Cloud is the ideal on-demand solution, but an enterprise needs to be smart in understanding how much and when they'll need to pull data.
5. Not Your Grandfather's Software Purchase Process
Thanks to the cloud, purchasing a software solution is a dramatically streamlined process. In the past, software acquisition would go something like this: a line of business people would say "here is my requirement," then there would be an extensive acquisition process for the chosen software. The cloud has changed all of that.
Now, a member of the business team may go online and do a search. I call it my "Here's my ten search terms" approach to identifying both what the ERP system need is, and what the most popular, proven or positively reviewed options exist out there.
For example, a construction company chief business officer may say: "here's my ten search results for my web search investigating an ERP system that serves the construction space, but is also capable of dealing with multiple currencies." He or she will get the web results and recommendations pretty quickly, then do some internal review before acting on the suggestions.
But that's only half the story. Before the cloud, not only would there be an extensive in-house RFP and vetting process, how the final selection was processed has also changed.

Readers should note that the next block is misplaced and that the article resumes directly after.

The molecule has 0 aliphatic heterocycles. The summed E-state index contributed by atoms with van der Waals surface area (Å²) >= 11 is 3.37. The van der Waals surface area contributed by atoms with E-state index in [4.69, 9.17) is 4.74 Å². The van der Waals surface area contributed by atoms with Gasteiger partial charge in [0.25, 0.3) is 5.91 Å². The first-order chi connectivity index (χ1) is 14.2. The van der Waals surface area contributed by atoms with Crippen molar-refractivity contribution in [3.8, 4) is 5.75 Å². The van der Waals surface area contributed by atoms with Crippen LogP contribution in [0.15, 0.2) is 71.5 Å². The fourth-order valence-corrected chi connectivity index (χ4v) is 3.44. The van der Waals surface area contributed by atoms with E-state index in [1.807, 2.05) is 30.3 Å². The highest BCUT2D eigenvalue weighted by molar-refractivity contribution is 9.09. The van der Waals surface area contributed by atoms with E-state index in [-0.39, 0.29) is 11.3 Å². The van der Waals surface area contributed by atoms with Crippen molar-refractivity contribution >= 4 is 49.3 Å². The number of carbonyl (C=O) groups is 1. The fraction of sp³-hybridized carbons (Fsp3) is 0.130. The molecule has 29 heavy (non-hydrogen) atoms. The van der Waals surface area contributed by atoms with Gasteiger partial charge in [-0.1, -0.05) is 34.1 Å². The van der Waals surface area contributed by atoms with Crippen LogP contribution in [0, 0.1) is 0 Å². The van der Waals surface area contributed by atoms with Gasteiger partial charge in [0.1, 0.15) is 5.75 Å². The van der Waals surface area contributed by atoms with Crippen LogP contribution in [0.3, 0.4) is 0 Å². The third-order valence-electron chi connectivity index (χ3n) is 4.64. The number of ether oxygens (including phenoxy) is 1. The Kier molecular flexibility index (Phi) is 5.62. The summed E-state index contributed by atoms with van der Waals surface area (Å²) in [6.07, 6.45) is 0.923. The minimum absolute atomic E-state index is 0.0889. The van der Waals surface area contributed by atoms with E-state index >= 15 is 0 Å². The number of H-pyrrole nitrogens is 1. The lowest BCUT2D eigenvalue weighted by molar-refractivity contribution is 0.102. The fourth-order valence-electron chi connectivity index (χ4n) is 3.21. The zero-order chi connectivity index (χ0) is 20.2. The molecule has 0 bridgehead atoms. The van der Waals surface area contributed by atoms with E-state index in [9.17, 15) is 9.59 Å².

Before, an enterprise decision maker would look at a possible software solution. Of the possible choices, the best one still only meets 50% of their total needs. Before cloud (BC), the company would proceed with buying that solution, spend money on customization, and also purchasing additional solutions until their needs are finally met.
Now, it's as easy as purchasing multiple apps to meet the enterprise's core business needs. This is a major sea change in how solutions are purchased.
A good analogy is the iPhone. If you're a runner or multiple-sports enthusiast, you may find that one app is not what you need to track and evaluate your performance. You may have an app for running, one for cycling, and more. Using a curated selection of apps delivers the performance monitoring results you're looking for without building an expensive single monitoring solution. Collectively, your needs are met, and in a labor- and cost-effective way. This is very similar to the way smart, budget and performance-conscious companies are utilizing cloud-based solutions today.